It’s well known that every person’s gut bacteria are vital for digestion and overall health, but when does this gut microbiome start?
New research by scientists at McMaster University and Charité – Universitätsmedizin Berlin in Germany has found that this happens during and after birth, and not before.
McMaster researchers Deborah Sloboda and Katherine Kennedy examined prenatal stool (meconium) samples taken from 20 babies during a breech cesarean delivery.
“The main conclusion of our study is that we are not colonized before birth. Rather, our relationship with our gut bacteria emerges after birth and during infancy, ”said Kennedy, study lead author and doctoral student, whose results are published in Microbiology of nature.
Recent studies have sparked controversy by claiming that we are colonized by gut bacteria before birth. But, Kennedy said, studies like these have been criticized for the way they control contamination.
“By only including breech cesarean deliveries in healthy pregnant women, we were able to prevent the transmission of bacteria that occurs naturally in a vaginal delivery,” said Thorsten Braun, co- principal author and principal consultant in obstetrics and deputy director of the Department of experimentation. Obstetrics ”at Charité – Universitätsmedizin Berlin.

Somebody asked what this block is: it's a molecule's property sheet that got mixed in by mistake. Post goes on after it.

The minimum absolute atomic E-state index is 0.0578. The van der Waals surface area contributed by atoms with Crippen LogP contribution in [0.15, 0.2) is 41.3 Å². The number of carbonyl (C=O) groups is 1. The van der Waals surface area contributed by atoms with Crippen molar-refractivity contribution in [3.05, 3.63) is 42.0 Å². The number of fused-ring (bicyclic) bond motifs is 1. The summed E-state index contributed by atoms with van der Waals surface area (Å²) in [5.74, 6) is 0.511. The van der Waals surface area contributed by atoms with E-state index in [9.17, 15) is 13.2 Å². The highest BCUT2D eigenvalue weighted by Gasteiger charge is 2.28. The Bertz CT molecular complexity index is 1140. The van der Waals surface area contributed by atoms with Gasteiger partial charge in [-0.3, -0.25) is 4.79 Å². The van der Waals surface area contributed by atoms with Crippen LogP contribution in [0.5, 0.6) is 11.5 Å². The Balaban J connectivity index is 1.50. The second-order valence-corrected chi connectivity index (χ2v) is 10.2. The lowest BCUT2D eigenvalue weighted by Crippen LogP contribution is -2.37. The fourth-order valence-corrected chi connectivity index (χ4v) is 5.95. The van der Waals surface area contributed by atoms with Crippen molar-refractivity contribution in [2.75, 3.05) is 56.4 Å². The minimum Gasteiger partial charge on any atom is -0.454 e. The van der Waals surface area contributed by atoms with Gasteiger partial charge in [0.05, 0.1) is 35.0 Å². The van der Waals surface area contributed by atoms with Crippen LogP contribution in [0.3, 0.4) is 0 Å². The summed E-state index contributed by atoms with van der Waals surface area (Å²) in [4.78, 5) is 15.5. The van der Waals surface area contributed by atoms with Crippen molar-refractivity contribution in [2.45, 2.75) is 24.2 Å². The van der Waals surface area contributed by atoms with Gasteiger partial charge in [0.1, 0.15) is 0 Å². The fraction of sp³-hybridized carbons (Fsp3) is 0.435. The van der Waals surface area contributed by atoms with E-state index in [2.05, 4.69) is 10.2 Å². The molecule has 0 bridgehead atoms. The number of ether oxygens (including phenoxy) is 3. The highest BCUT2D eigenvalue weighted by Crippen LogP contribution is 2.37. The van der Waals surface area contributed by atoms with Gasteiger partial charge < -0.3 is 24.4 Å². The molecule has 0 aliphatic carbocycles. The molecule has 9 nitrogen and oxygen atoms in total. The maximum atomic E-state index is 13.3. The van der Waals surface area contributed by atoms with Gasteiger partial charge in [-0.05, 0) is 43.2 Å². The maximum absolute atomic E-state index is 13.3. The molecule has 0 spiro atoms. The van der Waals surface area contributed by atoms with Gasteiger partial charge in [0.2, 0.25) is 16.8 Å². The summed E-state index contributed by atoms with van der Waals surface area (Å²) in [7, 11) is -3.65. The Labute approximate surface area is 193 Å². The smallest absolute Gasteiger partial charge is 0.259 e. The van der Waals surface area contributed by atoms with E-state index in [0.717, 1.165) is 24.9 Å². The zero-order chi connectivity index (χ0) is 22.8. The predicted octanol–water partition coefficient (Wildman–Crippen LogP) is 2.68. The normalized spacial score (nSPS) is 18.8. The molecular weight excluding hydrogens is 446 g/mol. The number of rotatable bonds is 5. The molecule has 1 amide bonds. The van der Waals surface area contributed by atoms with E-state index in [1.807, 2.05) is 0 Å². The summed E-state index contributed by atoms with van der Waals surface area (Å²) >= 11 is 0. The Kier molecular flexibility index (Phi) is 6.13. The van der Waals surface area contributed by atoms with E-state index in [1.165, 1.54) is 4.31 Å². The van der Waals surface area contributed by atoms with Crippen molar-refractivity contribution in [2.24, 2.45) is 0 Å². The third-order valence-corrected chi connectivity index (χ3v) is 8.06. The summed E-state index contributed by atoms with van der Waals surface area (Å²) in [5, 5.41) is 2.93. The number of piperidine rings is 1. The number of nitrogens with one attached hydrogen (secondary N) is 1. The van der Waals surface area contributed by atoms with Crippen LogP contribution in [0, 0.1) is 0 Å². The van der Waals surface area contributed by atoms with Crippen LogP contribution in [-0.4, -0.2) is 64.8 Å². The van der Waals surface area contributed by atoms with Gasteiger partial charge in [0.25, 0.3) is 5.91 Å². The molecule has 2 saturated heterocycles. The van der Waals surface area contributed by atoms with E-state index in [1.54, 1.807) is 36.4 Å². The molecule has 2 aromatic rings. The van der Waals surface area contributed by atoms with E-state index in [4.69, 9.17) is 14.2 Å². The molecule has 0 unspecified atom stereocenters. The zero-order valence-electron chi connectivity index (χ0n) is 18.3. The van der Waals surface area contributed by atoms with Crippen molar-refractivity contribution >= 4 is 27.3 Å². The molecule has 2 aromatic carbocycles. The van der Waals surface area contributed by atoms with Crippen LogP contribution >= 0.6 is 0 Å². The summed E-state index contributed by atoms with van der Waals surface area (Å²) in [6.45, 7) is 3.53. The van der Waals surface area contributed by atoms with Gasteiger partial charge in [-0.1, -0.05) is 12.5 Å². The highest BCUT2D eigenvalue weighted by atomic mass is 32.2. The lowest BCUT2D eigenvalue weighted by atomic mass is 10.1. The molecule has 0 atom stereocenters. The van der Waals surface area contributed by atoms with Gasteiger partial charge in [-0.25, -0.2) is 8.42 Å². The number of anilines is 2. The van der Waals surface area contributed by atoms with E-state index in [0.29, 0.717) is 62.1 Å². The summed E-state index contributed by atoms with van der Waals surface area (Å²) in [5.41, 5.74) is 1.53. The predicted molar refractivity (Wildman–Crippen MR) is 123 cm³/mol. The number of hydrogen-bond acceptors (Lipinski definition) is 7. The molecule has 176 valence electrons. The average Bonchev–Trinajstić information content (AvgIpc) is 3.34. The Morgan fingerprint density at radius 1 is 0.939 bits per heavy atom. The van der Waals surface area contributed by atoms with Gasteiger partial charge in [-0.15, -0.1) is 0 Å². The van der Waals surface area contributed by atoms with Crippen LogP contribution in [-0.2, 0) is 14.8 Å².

Kennedy said recent data suggests that a person’s relationship to their own gut bacteria is most important early in life, during critical stages of immunological and physiological development.
Sloboda, co-lead author, agrees.
“The fact that colonization of the guts of infants occurs during and after birth means that not only is it vulnerable to early environmental influences, but could also offer a potential window for intervention,” said Sloboda, professor of biochemistry and science. biomedical sciences at McMaster. and the Canada Research Chair in Perinatal Programs.
“While most of the exact mechanisms surrounding gut bacteria and their role in our early development are unclear, finding out when and how we are colonized is a key first step.”
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